1. What causes mountains, volcanoes, and ridges to form? Why do earthquakes happen? All of these things happen because of the movement of the earth’s tectonic plates. These “plates” form the top part of the earth, called the earth’s crust. They are constantly moving.
2. The crust can be thought of as a mixture of solid and liquid, like crackers floating on a bowl of hot soup. The soup (the lava) is gently stirred by currents below. The crackers (the plates) move slowly and gently, but there’s friction where two plates push against each other. When one suddenly gives way, a big change occurs.
3. Scientists who have studied the movement of these plates have come to these conclusions:
4. One plate may slide under the other. This may cause a volcanic eruption. An example of this can be found in the Northwestern U.S., where a line of volcanoes stretches from California to Canada.
5. Plates can pull away from each other. Then magma wells up in between. Magma is lava that’s still under the ground. The built-up magma creates a ridge. An example of this is occurring under the Atlantic Ocean, where the seafloor is expanding as molten rock pushes up, and it’s widening the distance between America and Europe by about 3 inches each year!
6. Plates can push against each other, going in opposite directions. One can move north and one south, or one east and one west. A split occurs between the two, called a fault. This allows the two plates to move in opposite directions. An example of this is the San Andreas Fault in California.
7. Two plates may crash directly into each other. This causes each to buckle up and creates mountain ranges. An example of this is the Himalaya mountain range, where the plate carrying India crashed into the plate carrying Asia.
8. So, although we cannot feel or see the movement of tectonic plates, we can see the results. And, we can conclude that these tiny movements cause many great changes.
What Makes Up the Earth’s Crust
by Agnes Giberne
1. People tend to think of land and water on the earth as if they were fixed in one changeless form. As if every continent and every island were of exactly the same shape and size now that it always has been and always will be.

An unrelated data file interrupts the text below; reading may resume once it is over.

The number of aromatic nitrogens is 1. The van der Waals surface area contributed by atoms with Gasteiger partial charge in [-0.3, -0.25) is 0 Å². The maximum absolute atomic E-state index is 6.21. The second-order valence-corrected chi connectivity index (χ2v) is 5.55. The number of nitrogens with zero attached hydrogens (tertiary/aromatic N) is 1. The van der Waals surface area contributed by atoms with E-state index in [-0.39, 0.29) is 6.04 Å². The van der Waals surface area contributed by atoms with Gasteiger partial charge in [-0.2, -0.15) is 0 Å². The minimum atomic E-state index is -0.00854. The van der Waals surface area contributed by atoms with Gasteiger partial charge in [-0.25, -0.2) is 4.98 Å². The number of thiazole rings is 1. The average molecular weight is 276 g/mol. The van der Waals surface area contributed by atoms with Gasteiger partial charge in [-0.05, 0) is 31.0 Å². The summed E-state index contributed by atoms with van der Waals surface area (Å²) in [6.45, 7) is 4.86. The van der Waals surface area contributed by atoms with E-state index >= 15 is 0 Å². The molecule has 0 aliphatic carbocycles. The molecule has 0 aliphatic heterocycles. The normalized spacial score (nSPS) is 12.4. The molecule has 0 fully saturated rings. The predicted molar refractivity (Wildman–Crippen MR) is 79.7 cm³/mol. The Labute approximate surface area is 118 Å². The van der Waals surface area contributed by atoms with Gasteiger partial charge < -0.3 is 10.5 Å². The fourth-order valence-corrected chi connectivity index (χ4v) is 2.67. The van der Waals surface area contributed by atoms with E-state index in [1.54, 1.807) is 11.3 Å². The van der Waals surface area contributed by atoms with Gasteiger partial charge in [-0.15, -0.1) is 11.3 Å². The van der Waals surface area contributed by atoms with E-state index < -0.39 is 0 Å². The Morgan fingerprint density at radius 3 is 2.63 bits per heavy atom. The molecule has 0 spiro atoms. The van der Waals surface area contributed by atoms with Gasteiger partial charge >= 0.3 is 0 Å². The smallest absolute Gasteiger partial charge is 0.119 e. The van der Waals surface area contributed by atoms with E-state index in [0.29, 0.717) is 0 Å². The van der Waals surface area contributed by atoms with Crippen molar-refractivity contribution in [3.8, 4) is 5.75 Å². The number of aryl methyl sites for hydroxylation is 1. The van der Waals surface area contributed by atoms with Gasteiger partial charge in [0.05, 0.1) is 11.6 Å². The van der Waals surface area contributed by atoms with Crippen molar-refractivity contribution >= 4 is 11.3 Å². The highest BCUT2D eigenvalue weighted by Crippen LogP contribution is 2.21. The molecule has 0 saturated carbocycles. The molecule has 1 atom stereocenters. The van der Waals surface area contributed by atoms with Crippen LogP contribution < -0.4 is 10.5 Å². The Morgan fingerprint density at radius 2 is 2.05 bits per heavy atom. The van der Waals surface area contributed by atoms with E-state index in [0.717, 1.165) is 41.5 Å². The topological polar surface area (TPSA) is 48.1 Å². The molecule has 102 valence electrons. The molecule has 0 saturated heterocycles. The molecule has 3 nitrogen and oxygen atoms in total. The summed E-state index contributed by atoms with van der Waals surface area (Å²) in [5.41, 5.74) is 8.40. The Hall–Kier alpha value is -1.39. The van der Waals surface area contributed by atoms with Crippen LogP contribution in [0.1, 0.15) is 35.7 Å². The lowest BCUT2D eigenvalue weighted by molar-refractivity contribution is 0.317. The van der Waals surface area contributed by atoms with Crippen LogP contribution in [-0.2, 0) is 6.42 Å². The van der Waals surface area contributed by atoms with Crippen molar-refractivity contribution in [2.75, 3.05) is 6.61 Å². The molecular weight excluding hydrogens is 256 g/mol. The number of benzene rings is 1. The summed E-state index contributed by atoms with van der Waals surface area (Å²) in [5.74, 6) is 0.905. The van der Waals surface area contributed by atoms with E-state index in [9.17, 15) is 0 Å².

2. Yet, nothing can be further from the truth. The earth’s crust is a scene of constant change, struggle, building up, and wearing away.
3. The work may go on slowly, but it does go on. The sea is always fighting against the land, beating down her cliffs, eating into her shores, swallowing bit by bit of solid earth. Rain and frost and streams are always busily at work. They help the ocean in her work of destruction. Year by year and century by century, it continues. Not one country in the world, which is bordered by the sea, has the same coastline that it had one hundred years ago. Every land loses a part of its material every century. It is washed away, bit by bit, into the ocean.
4. Is this hard to believe? Look at the crumbling cliffs around old England's shores. See the effect upon the beach of one night's fierce storm. Mark the pathway on the cliff, how it seems to have crept so near the edge that here and there it is scarcely safe to walk upon. Very soon, such a path will become impassable. Just from a mere accident, of course,—the breaking away of some of the earth, loosened by rain and frost and wind. But, this is an accident that happens daily in hundreds of places around the world.
5. Leaving the ocean, look now at the river near your own neighborhood. See the slight muddiness which seems to color its waters. Why is that? Only a little earth and sand were carried off from the banks as it flowed. It is very unimportant and small in quantity, doubtless, just at this moment, and just at this spot. But what of that little going on week after week, and century after century, throughout the whole course of the river, and throughout the whole course of every river in our whole country and in every other country. A vast amount of material must every year be torn from the land and given to the ocean. And the land's loss here is the ocean's gain.